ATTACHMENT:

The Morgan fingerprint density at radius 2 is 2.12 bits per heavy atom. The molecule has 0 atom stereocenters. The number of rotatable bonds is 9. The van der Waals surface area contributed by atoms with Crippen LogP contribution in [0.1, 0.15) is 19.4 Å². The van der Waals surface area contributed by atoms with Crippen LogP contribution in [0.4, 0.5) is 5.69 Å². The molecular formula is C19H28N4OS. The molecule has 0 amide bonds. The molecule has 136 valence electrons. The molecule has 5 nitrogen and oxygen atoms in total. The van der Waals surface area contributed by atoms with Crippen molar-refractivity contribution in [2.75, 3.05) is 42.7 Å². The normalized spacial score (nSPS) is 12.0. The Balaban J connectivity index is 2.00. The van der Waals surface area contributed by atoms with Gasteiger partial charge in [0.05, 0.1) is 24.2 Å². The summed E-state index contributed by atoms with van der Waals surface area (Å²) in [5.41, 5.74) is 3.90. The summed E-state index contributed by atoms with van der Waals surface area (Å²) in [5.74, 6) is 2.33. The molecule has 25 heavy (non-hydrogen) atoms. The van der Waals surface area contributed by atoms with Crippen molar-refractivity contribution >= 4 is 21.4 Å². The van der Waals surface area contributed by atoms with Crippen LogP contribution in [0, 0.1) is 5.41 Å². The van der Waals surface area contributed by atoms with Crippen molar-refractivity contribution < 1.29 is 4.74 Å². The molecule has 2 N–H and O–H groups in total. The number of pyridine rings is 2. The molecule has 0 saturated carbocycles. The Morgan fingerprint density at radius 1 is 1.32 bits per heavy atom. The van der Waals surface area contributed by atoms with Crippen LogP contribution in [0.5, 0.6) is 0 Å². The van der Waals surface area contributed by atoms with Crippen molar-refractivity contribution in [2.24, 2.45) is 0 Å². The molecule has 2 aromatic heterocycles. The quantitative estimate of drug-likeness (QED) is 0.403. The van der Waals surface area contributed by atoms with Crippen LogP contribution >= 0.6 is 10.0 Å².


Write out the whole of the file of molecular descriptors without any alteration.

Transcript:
The Morgan fingerprint density at radius 2 is 2.12 bits per heavy atom. The molecule has 0 atom stereocenters. The number of rotatable bonds is 9. The van der Waals surface area contributed by atoms with Crippen LogP contribution in [0.1, 0.15) is 19.4 Å². The van der Waals surface area contributed by atoms with Crippen LogP contribution in [0.4, 0.5) is 5.69 Å². The molecular formula is C19H28N4OS. The molecule has 0 amide bonds. The molecule has 136 valence electrons. The molecule has 5 nitrogen and oxygen atoms in total. The van der Waals surface area contributed by atoms with Crippen molar-refractivity contribution in [2.75, 3.05) is 42.7 Å². The normalized spacial score (nSPS) is 12.0. The Balaban J connectivity index is 2.00. The van der Waals surface area contributed by atoms with Gasteiger partial charge in [0.05, 0.1) is 24.2 Å². The summed E-state index contributed by atoms with van der Waals surface area (Å²) in [5.41, 5.74) is 3.90. The summed E-state index contributed by atoms with van der Waals surface area (Å²) in [5.74, 6) is 2.33. The molecule has 25 heavy (non-hydrogen) atoms. The van der Waals surface area contributed by atoms with Crippen molar-refractivity contribution >= 4 is 21.4 Å². The van der Waals surface area contributed by atoms with Crippen LogP contribution in [0, 0.1) is 5.41 Å². The van der Waals surface area contributed by atoms with Crippen molar-refractivity contribution < 1.29 is 4.74 Å². The molecule has 2 N–H and O–H groups in total. The number of pyridine rings is 2. The molecule has 0 saturated carbocycles. The Morgan fingerprint density at radius 1 is 1.32 bits per heavy atom. The van der Waals surface area contributed by atoms with Crippen LogP contribution in [0.5, 0.6) is 0 Å². The van der Waals surface area contributed by atoms with Crippen molar-refractivity contribution in [2.24, 2.45) is 0 Å². The molecule has 2 aromatic heterocycles. The quantitative estimate of drug-likeness (QED) is 0.403. The van der Waals surface area contributed by atoms with Crippen LogP contribution >= 0.6 is 10.0 Å².